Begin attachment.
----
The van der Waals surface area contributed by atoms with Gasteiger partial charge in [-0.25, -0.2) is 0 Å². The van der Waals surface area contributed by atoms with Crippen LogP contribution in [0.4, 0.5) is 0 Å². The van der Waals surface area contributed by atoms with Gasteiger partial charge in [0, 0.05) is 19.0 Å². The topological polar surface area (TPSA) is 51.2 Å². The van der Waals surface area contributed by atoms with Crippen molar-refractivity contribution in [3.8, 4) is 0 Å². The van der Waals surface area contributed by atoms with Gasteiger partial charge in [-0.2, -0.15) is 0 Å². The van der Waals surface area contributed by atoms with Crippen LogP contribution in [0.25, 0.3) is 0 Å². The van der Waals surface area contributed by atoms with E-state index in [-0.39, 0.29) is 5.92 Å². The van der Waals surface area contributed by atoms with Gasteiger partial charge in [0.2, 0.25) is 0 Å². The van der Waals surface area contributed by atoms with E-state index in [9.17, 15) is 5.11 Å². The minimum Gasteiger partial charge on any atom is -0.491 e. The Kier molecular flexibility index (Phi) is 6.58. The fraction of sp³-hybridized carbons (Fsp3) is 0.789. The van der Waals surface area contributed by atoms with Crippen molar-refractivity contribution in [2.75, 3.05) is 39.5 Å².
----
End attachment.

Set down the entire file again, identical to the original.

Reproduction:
The van der Waals surface area contributed by atoms with Gasteiger partial charge in [-0.25, -0.2) is 0 Å². The van der Waals surface area contributed by atoms with Crippen LogP contribution in [0.4, 0.5) is 0 Å². The van der Waals surface area contributed by atoms with Gasteiger partial charge in [0, 0.05) is 19.0 Å². The topological polar surface area (TPSA) is 51.2 Å². The van der Waals surface area contributed by atoms with Crippen molar-refractivity contribution in [3.8, 4) is 0 Å². The van der Waals surface area contributed by atoms with Gasteiger partial charge in [-0.2, -0.15) is 0 Å². The van der Waals surface area contributed by atoms with Crippen LogP contribution in [0.25, 0.3) is 0 Å². The van der Waals surface area contributed by atoms with E-state index in [-0.39, 0.29) is 5.92 Å². The van der Waals surface area contributed by atoms with Gasteiger partial charge in [0.2, 0.25) is 0 Å². The van der Waals surface area contributed by atoms with E-state index in [9.17, 15) is 5.11 Å². The minimum Gasteiger partial charge on any atom is -0.491 e. The Kier molecular flexibility index (Phi) is 6.58. The fraction of sp³-hybridized carbons (Fsp3) is 0.789. The van der Waals surface area contributed by atoms with Crippen molar-refractivity contribution in [2.75, 3.05) is 39.5 Å².